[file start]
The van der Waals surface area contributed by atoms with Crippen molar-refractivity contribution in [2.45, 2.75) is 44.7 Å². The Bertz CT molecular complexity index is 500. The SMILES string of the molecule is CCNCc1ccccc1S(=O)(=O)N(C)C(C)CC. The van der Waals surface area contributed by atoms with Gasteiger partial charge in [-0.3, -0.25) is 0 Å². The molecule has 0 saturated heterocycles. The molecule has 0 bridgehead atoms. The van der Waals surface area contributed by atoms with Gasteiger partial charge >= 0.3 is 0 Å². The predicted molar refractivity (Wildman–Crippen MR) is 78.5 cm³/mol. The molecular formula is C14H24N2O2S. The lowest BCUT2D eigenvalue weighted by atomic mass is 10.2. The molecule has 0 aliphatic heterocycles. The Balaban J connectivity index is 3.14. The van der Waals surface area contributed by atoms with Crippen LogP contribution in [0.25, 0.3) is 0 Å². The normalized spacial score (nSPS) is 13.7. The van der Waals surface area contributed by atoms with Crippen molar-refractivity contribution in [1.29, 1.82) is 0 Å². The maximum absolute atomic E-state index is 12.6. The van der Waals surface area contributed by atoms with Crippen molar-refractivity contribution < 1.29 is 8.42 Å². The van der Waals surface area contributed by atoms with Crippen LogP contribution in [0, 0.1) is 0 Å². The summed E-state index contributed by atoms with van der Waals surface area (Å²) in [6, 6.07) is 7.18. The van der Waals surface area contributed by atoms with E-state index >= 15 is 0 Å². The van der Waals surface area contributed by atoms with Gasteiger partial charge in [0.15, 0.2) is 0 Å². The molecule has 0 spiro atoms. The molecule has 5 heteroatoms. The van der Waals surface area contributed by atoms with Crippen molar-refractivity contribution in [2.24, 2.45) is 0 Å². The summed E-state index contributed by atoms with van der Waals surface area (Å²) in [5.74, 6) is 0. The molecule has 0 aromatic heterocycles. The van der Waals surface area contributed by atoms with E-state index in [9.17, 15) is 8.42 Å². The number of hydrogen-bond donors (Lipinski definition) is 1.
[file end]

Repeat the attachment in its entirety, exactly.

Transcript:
The van der Waals surface area contributed by atoms with Crippen molar-refractivity contribution in [2.45, 2.75) is 44.7 Å². The Bertz CT molecular complexity index is 500. The SMILES string of the molecule is CCNCc1ccccc1S(=O)(=O)N(C)C(C)CC. The van der Waals surface area contributed by atoms with Gasteiger partial charge in [-0.3, -0.25) is 0 Å². The molecule has 0 saturated heterocycles. The molecule has 0 bridgehead atoms. The van der Waals surface area contributed by atoms with Gasteiger partial charge >= 0.3 is 0 Å². The predicted molar refractivity (Wildman–Crippen MR) is 78.5 cm³/mol. The molecular formula is C14H24N2O2S. The lowest BCUT2D eigenvalue weighted by atomic mass is 10.2. The molecule has 0 aliphatic heterocycles. The Balaban J connectivity index is 3.14. The van der Waals surface area contributed by atoms with Crippen LogP contribution in [0.25, 0.3) is 0 Å². The normalized spacial score (nSPS) is 13.7. The van der Waals surface area contributed by atoms with Crippen molar-refractivity contribution in [1.29, 1.82) is 0 Å². The maximum absolute atomic E-state index is 12.6. The van der Waals surface area contributed by atoms with Crippen molar-refractivity contribution < 1.29 is 8.42 Å². The van der Waals surface area contributed by atoms with Crippen LogP contribution in [0, 0.1) is 0 Å². The summed E-state index contributed by atoms with van der Waals surface area (Å²) in [6, 6.07) is 7.18. The van der Waals surface area contributed by atoms with E-state index >= 15 is 0 Å². The van der Waals surface area contributed by atoms with Gasteiger partial charge in [0.15, 0.2) is 0 Å². The molecule has 0 spiro atoms. The molecule has 5 heteroatoms. The van der Waals surface area contributed by atoms with Crippen molar-refractivity contribution in [2.24, 2.45) is 0 Å². The summed E-state index contributed by atoms with van der Waals surface area (Å²) in [5.74, 6) is 0. The molecule has 0 aromatic heterocycles. The van der Waals surface area contributed by atoms with E-state index in [9.17, 15) is 8.42 Å². The number of hydrogen-bond donors (Lipinski definition) is 1.